For instance, she quotes mathematicians in the sixties who questioned the probability of evolution. Two brief quotes will suffice. “‘We believe that there is a considerable gap in the neo-Darwinian theory of evolution, and we believe the gap to be of such a nature that it cannot be bridged with the current conception of biology,’ said Marcel-Paul Schutzenberger, an internationally renowned mathematician.” In other words, hard scientists were dubious about evolution’s even being possible. Beneficial mutations are so mathematically improbable that in the words of historian Gertrude Himmelfarb it would be “an improbability as great as . . . a monkey provided with a typewriter would by chance peck out the works of Shakespeare.” My observation is that perhaps the biologists would be better served to get those monkeys typing. After all they do have a case to prove.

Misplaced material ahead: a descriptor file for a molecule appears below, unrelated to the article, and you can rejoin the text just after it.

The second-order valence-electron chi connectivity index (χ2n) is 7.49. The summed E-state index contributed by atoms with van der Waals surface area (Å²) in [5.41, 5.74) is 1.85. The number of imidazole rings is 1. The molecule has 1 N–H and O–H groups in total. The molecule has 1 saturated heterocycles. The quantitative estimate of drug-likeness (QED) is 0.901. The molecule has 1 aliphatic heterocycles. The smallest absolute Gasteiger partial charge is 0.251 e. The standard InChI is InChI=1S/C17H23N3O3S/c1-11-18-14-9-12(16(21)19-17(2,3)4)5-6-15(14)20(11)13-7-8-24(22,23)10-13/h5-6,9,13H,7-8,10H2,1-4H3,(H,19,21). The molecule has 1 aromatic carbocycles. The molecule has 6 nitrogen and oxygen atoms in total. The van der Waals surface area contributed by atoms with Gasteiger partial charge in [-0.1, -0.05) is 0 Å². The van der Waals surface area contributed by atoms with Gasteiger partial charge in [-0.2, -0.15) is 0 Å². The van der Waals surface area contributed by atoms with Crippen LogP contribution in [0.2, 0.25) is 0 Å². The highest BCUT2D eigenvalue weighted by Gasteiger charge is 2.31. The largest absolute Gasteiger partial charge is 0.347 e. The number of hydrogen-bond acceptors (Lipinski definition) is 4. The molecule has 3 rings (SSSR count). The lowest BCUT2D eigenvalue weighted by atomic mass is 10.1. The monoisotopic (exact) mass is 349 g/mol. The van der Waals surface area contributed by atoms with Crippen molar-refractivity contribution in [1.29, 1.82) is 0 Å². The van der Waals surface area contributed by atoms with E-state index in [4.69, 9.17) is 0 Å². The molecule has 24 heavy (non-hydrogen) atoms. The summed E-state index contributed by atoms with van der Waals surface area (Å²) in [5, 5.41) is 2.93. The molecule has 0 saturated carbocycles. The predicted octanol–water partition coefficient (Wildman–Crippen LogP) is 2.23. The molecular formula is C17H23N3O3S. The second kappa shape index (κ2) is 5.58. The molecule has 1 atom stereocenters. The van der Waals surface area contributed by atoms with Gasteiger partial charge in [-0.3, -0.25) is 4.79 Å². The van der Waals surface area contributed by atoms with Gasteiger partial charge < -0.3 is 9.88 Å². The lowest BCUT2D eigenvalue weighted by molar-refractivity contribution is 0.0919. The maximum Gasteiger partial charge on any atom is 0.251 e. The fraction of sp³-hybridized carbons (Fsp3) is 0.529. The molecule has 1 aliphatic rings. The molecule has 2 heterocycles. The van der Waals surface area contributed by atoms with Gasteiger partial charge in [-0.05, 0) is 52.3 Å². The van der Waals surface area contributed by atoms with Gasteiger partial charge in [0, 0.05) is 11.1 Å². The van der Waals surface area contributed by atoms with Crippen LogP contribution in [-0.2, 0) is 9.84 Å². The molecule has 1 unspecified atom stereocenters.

Anyway, I am delighted with the thoughts provoked so far by reading A Jealous God. I am only about one half of the way through it and may post again on it. By all means, put it on your reading list. Be ready for a book that will turn your stomach a bit—at least it did mine. But I do not think that is the fault of the author. Instead it is the fault of the country giving itself over to the latest idolatry—men in white coats.

Monday, February 06, 2006

Prophecy and the Second Coming

I just read an article about the current leader of Iran that promises the coming of . . . well, you tell me what it is the coming of. We are indeed in the last times, and the man of sin will soon be revealed. Where he ends up being revealed from no man is certain, but this does raise interesting speculations. Iran must confront Israel during these last times, and Israel is told to flee to the mountaintops in that day. It is very interesting for me to read of a religion absolutely opposed to both Jews and Christians having a tradition of this coming.